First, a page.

Howe’s Woman Scalp Dancer (1964) also shows this Tohokmu construction. The correspondence of color in Woman Scalp Dancer makes the movement almost stilled until you see the Tohokmu encircling her and inside of her form, it is this circular formation that provides much of the movement in Howe’s work, while it is his artistic individuality which creates the inner movement most viewers experience that translates to a deeper understanding of one’s self because of viewing a work of art. Howe’s use of the Tohokmu is akin to our 21st Century internet “web” because the Tohokmu connects the elements of Howe’s pieces just as the internet web connects users with information and more. The disembodied quality of internet usage is also present in viewing an Oscar Howe piece since there is a separation from reality present. But then there are realistic forms, just like online with a woman dancing, that are clearly representational but an individualized, artistic style.

The cold war creation of the internet as a non-hierarchical, without-center information management tool meant that it would be harder to destroy and hence messages could get through even during wartime. Howe has a similar non-hierarchical construction in the prints on view in My Medicine: Part One like his Calling Wakan Tanka (1967) which features a family of three praying that a strong storm will not come back toward them. It would be easy to suggest that a center lies in the middle of the three figures; however, the construction of the lightning caused prairie fire in the distance, the raised pipe of the central figure and the concentration of the figures nearest the ground move the center around the painting as the viewer takes in the elements and sees how they are all connected by the Tohokmu which is imbedded with tornadoes and white birds. The buffalo skull in the foreground is ostensibly located in the center but it is really slightly off-center since the real center lies within each viewer’s understanding of the themes of prayer, storms, family, ritual and tradition.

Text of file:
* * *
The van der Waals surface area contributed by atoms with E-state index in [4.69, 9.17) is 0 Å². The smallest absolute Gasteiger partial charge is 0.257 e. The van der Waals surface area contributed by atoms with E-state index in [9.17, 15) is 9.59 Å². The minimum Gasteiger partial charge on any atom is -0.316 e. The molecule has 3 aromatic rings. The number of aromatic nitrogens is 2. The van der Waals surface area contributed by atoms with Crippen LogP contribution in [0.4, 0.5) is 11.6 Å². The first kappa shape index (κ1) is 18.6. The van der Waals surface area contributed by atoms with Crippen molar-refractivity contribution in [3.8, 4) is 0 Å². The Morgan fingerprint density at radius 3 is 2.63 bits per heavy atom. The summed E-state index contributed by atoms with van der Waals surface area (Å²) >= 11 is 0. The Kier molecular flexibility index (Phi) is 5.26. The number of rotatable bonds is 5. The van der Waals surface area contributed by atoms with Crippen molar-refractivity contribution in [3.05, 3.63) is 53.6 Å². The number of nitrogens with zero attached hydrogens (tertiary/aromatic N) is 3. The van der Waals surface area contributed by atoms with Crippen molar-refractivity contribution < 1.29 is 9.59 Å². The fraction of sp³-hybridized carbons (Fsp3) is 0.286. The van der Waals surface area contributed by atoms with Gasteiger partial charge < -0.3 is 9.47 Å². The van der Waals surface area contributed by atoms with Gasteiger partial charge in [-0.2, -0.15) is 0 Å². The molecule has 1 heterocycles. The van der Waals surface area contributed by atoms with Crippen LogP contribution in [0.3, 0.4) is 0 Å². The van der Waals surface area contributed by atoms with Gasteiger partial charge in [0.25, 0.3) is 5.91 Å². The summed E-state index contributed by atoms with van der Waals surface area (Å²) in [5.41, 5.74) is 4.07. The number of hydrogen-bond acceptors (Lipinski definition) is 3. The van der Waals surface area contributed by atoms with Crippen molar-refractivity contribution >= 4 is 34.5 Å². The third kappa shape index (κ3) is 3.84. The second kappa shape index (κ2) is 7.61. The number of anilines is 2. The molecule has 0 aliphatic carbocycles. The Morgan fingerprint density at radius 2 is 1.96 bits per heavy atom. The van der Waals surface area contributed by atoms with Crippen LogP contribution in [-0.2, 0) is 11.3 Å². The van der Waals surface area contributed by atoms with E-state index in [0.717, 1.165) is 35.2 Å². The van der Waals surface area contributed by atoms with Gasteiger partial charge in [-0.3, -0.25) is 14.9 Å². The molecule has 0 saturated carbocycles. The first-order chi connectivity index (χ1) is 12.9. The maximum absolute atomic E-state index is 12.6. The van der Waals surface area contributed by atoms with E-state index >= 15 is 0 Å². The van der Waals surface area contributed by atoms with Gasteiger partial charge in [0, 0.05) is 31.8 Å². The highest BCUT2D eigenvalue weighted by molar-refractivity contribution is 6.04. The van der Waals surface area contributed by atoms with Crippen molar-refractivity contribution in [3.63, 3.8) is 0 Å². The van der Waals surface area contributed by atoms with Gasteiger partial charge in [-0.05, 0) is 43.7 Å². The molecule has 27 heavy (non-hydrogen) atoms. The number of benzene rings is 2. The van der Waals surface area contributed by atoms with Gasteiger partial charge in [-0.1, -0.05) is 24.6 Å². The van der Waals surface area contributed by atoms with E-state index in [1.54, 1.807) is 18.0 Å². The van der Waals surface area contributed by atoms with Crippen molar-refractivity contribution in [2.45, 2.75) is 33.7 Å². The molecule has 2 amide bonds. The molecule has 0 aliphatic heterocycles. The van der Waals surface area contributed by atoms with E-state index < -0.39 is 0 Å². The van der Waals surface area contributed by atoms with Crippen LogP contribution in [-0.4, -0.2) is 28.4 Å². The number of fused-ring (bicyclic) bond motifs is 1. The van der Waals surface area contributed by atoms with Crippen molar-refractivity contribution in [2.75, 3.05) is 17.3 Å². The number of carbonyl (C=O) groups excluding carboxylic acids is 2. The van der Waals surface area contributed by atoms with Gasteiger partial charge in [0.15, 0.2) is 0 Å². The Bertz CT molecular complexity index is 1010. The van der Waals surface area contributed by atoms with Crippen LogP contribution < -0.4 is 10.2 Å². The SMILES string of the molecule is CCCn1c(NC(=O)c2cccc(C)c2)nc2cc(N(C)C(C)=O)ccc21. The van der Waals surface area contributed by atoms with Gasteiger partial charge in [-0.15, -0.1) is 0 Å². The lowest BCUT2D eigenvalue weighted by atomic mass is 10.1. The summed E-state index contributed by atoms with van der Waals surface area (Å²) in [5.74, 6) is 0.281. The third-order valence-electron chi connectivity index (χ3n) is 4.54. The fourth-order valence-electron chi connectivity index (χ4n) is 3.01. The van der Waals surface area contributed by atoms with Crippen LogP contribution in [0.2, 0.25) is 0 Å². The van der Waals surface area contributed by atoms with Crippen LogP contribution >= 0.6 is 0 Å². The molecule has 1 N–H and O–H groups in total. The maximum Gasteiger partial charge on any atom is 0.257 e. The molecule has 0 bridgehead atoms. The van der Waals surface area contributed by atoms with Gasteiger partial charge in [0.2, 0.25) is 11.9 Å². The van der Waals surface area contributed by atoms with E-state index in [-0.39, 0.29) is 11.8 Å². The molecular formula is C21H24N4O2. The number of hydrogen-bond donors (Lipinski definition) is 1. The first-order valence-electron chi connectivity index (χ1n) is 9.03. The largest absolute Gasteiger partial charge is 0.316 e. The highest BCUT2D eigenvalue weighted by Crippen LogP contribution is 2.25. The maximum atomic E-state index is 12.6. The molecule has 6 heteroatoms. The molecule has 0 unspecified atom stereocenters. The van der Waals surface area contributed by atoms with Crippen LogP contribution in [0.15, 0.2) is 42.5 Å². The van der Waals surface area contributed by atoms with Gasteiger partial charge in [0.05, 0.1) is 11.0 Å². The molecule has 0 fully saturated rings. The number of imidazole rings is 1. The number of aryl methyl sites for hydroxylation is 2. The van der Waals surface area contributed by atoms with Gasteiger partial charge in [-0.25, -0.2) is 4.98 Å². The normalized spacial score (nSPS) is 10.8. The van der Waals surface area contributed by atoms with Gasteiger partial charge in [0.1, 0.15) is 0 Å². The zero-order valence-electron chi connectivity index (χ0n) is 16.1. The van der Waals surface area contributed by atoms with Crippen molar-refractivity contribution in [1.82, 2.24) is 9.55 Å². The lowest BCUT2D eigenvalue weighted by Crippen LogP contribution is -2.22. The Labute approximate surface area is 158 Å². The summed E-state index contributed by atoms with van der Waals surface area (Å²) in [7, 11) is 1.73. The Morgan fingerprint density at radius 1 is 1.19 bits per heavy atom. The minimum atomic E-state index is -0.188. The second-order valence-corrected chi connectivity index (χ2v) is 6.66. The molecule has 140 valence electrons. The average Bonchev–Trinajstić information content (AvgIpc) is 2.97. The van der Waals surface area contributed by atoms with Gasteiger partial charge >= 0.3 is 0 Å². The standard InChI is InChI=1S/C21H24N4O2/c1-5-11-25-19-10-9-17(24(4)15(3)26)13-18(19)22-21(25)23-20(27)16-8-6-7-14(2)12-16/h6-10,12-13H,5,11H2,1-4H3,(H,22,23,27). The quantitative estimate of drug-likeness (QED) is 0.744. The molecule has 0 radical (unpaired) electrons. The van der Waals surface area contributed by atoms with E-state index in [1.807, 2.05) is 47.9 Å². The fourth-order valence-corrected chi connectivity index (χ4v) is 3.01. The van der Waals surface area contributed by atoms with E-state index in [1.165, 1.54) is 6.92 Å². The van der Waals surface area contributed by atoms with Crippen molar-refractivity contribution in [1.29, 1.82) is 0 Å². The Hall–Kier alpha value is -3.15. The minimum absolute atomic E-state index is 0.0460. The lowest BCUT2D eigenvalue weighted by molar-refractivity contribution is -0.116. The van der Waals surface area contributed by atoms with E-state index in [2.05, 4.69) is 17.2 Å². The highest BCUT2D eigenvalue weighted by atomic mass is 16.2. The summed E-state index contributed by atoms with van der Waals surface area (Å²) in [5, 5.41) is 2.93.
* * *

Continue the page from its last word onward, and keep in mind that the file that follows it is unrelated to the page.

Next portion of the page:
Howe’s Ghost Dancer, also in this exhibit, easily shows how the internet web is currently constructed: honoring the myth of freedom America presupposes and which the internet web supports by the ease we have in finding information, connecting with others and accessing a world beyond our day-to-day existence. Just as mystics and medicine people transcend the physical world and attempt to transform their students and those in need of medicine by providing knowledge of this world, so too the internet provides access to information through an active code which lies beyond most user’s perception but which provides a new sense of reality. The Ghost Dance religion relied on the Native American Myths involving medicine men and visions. Does the historical outcome of this religion and Native Americans predict a future for internet users?